If flying taxis do take off — it’s going to be a local engineering firm helping in the initial liftoff.
PS&S Architecture and Engineering P.C. is focusing heavily on the conceptual design of “vertiports” that will allow for vertical takeoff and landing of futuristic vehicles … and might not be as far off as you expect.
The about 60-year-old Warren firm first launched a task force in 2019 to pursue opportunities within the aerial transport industry. And, earlier this year, it formalized a partnership between it and Varon Vehicles Corp., a company actively involved in designing infrastructure in urban environments that helicopter-like vehicles can move between.
Ted Osborne, executive vice president of architecture and engineering at PS&S, admits he and the other senior professionals behind this project are like kids in a candy store.
It’s fun. But, he’ll have you know, it’s also very serious — and not at all pie-in-the-sky.
“Overall, there are more than 300 different designs (of advanced aerial mobility, or AAM, systems) under development around the globe, and some major manufacturers involved — such as Mercedes-Benz, General Motors and Hyundai,” he said. “So, it’s an extremely fast-growing industry, one that we’ve been working for the past three to five years on.”
The vision is to have an entirely new transportation system that uses primarily all-electric aircraft to move three or four passengers across busy urban centers — off their congested roads. It’s a sort of short-haul aviation service that’s not available commercially.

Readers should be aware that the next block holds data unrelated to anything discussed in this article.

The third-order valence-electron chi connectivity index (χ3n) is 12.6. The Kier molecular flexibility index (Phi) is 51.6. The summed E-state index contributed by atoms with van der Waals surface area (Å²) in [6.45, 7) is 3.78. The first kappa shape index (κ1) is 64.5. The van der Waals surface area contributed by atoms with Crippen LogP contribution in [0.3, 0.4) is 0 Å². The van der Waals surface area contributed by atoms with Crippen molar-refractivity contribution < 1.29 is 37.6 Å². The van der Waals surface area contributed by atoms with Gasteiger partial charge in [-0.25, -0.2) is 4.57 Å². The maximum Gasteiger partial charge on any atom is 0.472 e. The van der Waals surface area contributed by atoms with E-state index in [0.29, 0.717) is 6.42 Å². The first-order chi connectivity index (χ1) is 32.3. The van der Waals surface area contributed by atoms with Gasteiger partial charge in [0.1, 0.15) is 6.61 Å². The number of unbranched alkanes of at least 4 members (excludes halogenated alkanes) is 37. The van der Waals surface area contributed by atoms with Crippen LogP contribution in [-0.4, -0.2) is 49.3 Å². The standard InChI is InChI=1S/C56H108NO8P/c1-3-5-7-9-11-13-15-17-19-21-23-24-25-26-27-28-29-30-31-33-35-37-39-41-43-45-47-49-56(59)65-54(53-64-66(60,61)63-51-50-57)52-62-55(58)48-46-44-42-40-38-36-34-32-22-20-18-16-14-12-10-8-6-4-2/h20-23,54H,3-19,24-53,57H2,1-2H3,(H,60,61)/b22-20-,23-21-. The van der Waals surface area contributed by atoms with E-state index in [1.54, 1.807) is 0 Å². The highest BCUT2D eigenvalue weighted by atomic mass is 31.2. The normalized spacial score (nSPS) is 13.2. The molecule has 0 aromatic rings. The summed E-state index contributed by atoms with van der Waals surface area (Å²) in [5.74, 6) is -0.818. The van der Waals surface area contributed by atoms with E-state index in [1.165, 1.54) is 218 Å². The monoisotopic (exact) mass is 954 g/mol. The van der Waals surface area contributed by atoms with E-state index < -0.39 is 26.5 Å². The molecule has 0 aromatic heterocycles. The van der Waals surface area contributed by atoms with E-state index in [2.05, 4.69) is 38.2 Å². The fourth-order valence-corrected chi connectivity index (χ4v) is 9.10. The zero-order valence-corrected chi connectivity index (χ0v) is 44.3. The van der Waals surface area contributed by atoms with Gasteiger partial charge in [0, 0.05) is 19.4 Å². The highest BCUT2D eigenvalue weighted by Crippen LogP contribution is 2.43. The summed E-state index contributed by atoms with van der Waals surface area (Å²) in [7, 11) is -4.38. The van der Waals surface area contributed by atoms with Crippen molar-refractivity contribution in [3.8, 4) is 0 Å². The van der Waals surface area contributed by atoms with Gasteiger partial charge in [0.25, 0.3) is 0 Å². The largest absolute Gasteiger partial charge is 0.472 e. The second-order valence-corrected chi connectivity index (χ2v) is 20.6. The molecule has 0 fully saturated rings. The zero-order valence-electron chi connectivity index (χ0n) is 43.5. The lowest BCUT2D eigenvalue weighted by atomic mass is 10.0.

What PS&S has focused on is the vertiports, a term for areas designed specifically for these aircraft to take off and land, like a heliport does for helicopters.
“The difference is that a heliport is extremely expensive, but a vertiport, on the other hand — not so much,” Osborne said. “And another advantage is, they don’t take up a lot of room.”
Osborne and some other senior PS&S professionals developed an award-winning vertiport solution in 2018, at a summit held by Uber’s flying taxi division, Elevate. Uber boasted of the possibility of transporting passengers more than 70 miles in just 15 minutes.
“The idea is that a company like Uber would pick you up and delivers you quickly to another terminal, faster than the 60 to 90 minutes it would take in a highly dense city,” he said. “The whole idea, too, is that it would cost no more than an Uber Black service.”
Uber, however, sold off its high-tech vehicle programs, including Uber Elevate and its autonomous car unit, when the pandemic put the brakes on its growth.
Regardless, Osborne said interest in these flying vehicles is only growing.
The company his firm is pairing up with, Varon Vehicles, is involved with creating the sort of low-altitude virtual “driving lanes” through which these vehicles would fly — without mingling with traditional aircraft in higher altitudes.
And the use cases extend past air taxis to logistics companies moving cargo, hospitals moving patient and tourism companies moving eager passengers.
“This is something that’s going to be real, it’s just that there’s a lot of rules and regulations that have to be set and approved first by agencies such as the FAA,” Osborne said, adding that his guess is that “we’ll see them here around 2024 or 2025.”